- Muhammad Rezaur Rahman


Published On - June 19, 2016 [Vol. 4, Jan - Jun, 2016]


The ‘Principle of equality’[1] entails non-differential treatment for all human beings. However, it “does not mean identical treatment in every instance”[2] because in a society a certain part of the population may face more discrimination than others. Therefore, the principle may sometimes require states to take affirmative action[3] to diminish or eliminate conditions that cause or help to perpetuate discrimination against minority groups.[4] In Bangladesh, article 28 (4) of the Constitution[5] incorporates affirmative action for the benefit of certain groups of people as this Article provides- “Nothing in this article shall prevent the State from making special provision in favour of women or children or for the advancement of any backward section of citizens”  . This article, after briefly discussing the background for incorporating the provision, by applying Critical Legal Studies’[6] (CLS) view, firstly argues that the affirmative action provision became discriminatory with respect to indigenous people as it categorizes indigenous people of Bangladesh as ‘backward section”. This allows dominant class i.e. Bangalees[7]to impose their standard of equality on the indigenous people.Secondly, by using Thompson’s[8] language, the article will present an alternative view that the affirmative action can, in general, facilitates positive measures for the indigenous people and there are beneficial minimal restraints against the ruler. Finally, by assessing these two views, the article will conclude that though, affirmative action has some positive implications, however, under the notion of backwardness; the affirmative action provision in the Constitution instead of ensuring equality furthers the discrimination against the indigenous people.


The philosophy behind incorporating an affirmative action provision can be found in the preamble of the constitution, which speaks of ‘equality and justice (political, economic and social) for all.[9] Article-28 (4) of the constitution which empowers the government to take measures for the advancement of any backward section of citizens is an actualization of the aspiration echoed in the preamble. This postulates that the said law underpins positive implications for the backward section.

In the context of these assumed benefits of the said law, from CLS’s perspective, however, the law (in general), is not neutral, but instead reflects the ideology of the dominant class,[10] who manipulate the law to reflect their own interests in order to perpetuate their dominance over the powerless.[11] From this perspective, if the law in general is a tool of class power, then it can be assumed that the affirmative action provision also reflects the interest of the dominant class. Against this assumption, a question may arise whether the CLS view of general law is also applicable in case of a particular/special law. In this backdrop, a fresh Critical Legal analysis of the provision does raise a concern. In particular, the existence of the phrase any backwards sections of citizens in the provision can be seen as highly problematic, because by categorizing a certain part of the population, e.g. indigenous people as backward, it reaffirms the fact of class division (i.e. superior and inferior class). This class division is problematic because it empowers the dominant class to ascertain the standard of equality for the inferior class. In this context, MacKinnon’s view on gender equality will facilitate to comprehend the merit of the above proposition. Mackinnon observed that with men’s dominance in the society, the gender equality for woman is measured with reference to male standard (i.e. either to be treated same as men or different from men).[12] Therefore, the baseline is the standard set is actually a superficial and hegemonic standard. In Bangladesh, the government has actually opted for such dominant approach to define equality for indigenous people. Under such approach, the Government (represented mostly by Bangalees[13]) tries to equalize the indigenous by putting them into the shoes and coats of the Bangalees. An analysis of the Government’s affirmative action program can further substantiate the above proposition. In Bangladesh, special measures for indigenous people are confined within the allocation of quota facilities in education, public services, etc. These facilities, while can be seen as mere incentives that benefit few indigenous people,[14] nevertheless, failing to diminish the level of inequalities as a whole.[15]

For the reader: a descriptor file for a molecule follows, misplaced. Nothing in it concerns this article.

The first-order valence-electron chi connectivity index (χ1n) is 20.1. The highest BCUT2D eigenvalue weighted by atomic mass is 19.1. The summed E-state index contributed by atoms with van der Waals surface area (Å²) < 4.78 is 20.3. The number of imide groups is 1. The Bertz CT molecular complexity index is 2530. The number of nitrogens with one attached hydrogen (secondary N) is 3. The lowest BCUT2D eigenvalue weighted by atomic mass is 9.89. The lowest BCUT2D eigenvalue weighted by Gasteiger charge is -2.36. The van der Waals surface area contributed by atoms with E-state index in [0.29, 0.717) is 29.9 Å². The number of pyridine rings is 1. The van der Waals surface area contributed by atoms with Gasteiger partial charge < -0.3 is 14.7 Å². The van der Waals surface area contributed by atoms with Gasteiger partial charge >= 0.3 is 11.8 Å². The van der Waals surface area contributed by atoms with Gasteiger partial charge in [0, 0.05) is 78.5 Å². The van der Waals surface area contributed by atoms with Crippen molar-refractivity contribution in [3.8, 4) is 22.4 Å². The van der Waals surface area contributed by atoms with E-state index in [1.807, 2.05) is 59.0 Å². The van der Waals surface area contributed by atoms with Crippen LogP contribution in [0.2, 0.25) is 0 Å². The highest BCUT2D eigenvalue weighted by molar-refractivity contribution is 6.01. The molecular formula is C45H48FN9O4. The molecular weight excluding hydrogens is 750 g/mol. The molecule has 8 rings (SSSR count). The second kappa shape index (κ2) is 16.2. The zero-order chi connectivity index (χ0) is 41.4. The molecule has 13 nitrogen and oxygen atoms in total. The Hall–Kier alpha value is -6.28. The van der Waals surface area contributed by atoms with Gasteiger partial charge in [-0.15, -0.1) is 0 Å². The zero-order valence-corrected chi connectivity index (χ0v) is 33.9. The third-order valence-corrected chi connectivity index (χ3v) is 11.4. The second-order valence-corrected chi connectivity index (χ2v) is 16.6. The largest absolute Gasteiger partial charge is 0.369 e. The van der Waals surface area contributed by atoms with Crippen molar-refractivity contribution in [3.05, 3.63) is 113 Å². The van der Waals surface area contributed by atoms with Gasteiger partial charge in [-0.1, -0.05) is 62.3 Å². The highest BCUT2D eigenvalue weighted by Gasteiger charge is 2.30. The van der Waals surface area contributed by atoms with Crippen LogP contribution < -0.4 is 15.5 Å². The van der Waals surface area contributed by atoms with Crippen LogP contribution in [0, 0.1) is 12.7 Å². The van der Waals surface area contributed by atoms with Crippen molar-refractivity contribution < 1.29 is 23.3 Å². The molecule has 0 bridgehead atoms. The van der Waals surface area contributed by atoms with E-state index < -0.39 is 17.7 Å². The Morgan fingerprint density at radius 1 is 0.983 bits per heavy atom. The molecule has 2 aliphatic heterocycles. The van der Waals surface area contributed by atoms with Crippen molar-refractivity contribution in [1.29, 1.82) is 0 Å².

To diminish inequality measures must be taken in line with indigenous’ way of equality as the reality for the Bangalees and the indigenous people is not identical. Their history of socioeconomic struggle and the notion of life do not align together. For indigenous people, equality means to be treated differently[16] rather than as equal to the dominant class. To ensure an indigenous’ way of equality requires acknowledging their right: to self-determination,[17] to maintain and strengthen their distinct political, legal, economic, social and cultural institutions,[18] and the right to determine their own identity or membership,[19]etc. However, the type of measures taken by the government for their equality appears to be more compatible with the dominant class’ version of equality, one that, they believe to be suitable for the backward class. As a result, the affirmative action provision and measures that follow became discriminatory, as it does not recognize indigenous people’s way of equality.

Part II

In contrast to above argument, which is based on CLS’s view of the law, the paper now will assess the affirmative action provision from Thompson’s view of law. Thompson observed that although the law mediates the class relations and in general favoring the rulers, but does not make the law as equivalent to class power.20[20] This is because the law mediates these class relations through legal form which itself inhibits the power of the ruler and affords some protections to the powerless.[21] Besides, the law inherently embodies the principles of equity and universality.[22] What Thompson was implying by pointing these inherent characteristics of law is whilst a law may apparently favor the dominant class,  it also provides a means to fight against them. From Thompson’s perspective, it can be argued that a specific provision of law (e.g. the affirmative action provision) also possess the inherent characteristics of the law (i.e. equity, justness and inhibit ruler’s action). In this context, the provision that incorporated for the benefit of backward section not only facilitates positive measures for indigenous but also provides a means to bargain better treatment from the dominant class. Moreover, its absence would actually benefit the government because in such case the government would have no obligation to do anything for the benefit of indigenous people whatsoever. The term backward, therefore, can be seen as a linguistic limitation of the provision. However, it does not debar indigenous people of Bangladesh to make their claims for justice through courts to change the very nature of the measures to be taken by the Government.